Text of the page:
The Joke’s On Us

Posted April 23, 2014, under Gee Whillickers!

We had a pretty good routine going on with these Lunch Meats. Crank one out every Wednesday of the month, with the fourth Wednesday serving as a round-up.It was working great, until we noticed that this April has five Wednesdays. You could say we felt a little foolish.

To salve our pride, we’re going to talk about the many ways that art fools all of us.

Here Come the Ten-Dollar Words

Art inherently depends on the human tendency to see or expect patterns or significances in random or meaningless data. This is called apophenia.

Drawings, paintings, optical illusions, certain types of sculpture all rely on a specifically visual sub-phenomenon of this: Pareidolia. This relates to seeing figures or faces in chance arrangements of objects, color, etc. The Man in the Moon is an example, or shapes in clouds.

Or religious figures burned into baked goods.

Essentially, humans tend to look for significance in random forms, and artists capitalize on this tendency. Some use tricks of perspective or light, fooling the viewers’ eyes into seeing things their way.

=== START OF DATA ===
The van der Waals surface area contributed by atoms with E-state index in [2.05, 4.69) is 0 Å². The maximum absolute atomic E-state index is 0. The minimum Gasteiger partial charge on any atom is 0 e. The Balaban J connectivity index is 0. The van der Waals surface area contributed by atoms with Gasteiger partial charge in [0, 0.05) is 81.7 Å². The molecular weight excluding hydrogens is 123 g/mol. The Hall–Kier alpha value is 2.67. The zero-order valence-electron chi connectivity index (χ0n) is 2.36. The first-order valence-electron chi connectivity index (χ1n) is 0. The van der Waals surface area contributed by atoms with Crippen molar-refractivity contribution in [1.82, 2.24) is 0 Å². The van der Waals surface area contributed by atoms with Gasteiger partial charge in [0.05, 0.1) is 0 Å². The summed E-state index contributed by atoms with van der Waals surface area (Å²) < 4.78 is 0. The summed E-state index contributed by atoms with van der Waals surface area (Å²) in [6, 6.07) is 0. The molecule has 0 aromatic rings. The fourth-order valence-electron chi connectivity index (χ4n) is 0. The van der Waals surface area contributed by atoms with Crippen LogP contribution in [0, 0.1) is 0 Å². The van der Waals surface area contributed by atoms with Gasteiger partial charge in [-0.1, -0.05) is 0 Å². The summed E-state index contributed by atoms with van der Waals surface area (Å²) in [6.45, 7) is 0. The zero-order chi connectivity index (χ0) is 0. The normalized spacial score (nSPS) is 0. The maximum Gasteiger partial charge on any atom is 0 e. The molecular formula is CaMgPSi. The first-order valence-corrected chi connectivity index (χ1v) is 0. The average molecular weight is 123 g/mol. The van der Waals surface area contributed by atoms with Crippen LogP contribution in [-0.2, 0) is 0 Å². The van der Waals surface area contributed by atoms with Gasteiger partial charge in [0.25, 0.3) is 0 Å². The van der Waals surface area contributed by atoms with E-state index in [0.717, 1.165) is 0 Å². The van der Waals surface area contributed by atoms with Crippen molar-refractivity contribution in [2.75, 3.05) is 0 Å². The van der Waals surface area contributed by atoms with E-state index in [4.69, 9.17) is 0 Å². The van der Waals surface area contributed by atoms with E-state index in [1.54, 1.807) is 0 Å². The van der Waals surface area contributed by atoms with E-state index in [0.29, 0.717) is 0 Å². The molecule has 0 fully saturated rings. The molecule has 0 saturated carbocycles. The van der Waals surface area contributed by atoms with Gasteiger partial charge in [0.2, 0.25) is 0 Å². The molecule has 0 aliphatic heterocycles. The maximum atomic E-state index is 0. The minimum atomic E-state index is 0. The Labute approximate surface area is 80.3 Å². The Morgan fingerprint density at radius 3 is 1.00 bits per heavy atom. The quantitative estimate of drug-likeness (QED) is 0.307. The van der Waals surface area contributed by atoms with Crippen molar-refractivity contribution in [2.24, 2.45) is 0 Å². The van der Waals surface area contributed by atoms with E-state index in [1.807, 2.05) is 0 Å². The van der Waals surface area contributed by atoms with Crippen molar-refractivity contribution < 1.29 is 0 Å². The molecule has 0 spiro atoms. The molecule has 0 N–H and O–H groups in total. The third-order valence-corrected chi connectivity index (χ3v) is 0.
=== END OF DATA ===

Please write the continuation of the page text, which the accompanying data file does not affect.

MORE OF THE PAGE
Beyond Mere Smoke and Mirrors

Some of these art forms have their own names, such as Anamorphosis. Like these:

Joseph Egan and Hunter Thomson

Since such artwork is memorable and striking, advertisers quite naturally get into the act. One way they do so is by sponsoring chalk artists.

reebok crossfit chalk

dunkin donuts chalk

LAfitness chalk

Clockwise from top: Reebok/Crossfit (image credit: Gary Prior/Reebok CrossFit via AP Images); LA Fitness; Dunkin Donuts, Buick (image credit)

There are also artists who play with light and shadow, carefully arranging anything from cereal boxes to fridge magnets — even garbage — into something much more.

Confronted with art’s beautiful trickery, it’s hard to feel bad about not noticing an extra Wednesday.

Rigney Graphics is a Pasadena graphic arts company that can help you create an impact with design and marketing solutions for print and web.